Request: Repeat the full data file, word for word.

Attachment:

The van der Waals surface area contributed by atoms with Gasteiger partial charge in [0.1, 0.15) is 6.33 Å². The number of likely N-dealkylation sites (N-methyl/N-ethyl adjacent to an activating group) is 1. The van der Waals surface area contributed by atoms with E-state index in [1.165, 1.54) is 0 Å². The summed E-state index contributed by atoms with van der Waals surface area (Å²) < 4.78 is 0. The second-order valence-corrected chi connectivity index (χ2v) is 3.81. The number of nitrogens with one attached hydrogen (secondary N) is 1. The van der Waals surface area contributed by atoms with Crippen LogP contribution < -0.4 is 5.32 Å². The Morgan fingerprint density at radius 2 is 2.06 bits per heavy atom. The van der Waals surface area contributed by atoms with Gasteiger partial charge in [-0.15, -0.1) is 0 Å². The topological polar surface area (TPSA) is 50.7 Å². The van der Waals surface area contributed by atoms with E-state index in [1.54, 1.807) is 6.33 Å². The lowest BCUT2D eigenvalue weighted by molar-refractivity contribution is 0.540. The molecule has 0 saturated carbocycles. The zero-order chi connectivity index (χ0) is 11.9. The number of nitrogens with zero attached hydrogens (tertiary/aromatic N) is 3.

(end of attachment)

The van der Waals surface area contributed by atoms with Gasteiger partial charge in [0.1, 0.15) is 6.33 Å². The number of likely N-dealkylation sites (N-methyl/N-ethyl adjacent to an activating group) is 1. The van der Waals surface area contributed by atoms with E-state index in [1.165, 1.54) is 0 Å². The summed E-state index contributed by atoms with van der Waals surface area (Å²) < 4.78 is 0. The second-order valence-corrected chi connectivity index (χ2v) is 3.81. The number of nitrogens with one attached hydrogen (secondary N) is 1. The van der Waals surface area contributed by atoms with Crippen LogP contribution < -0.4 is 5.32 Å². The Morgan fingerprint density at radius 2 is 2.06 bits per heavy atom. The van der Waals surface area contributed by atoms with Gasteiger partial charge in [-0.15, -0.1) is 0 Å². The topological polar surface area (TPSA) is 50.7 Å². The van der Waals surface area contributed by atoms with E-state index in [1.54, 1.807) is 6.33 Å². The lowest BCUT2D eigenvalue weighted by molar-refractivity contribution is 0.540. The molecule has 0 saturated carbocycles. The zero-order chi connectivity index (χ0) is 11.9. The number of nitrogens with zero attached hydrogens (tertiary/aromatic N) is 3.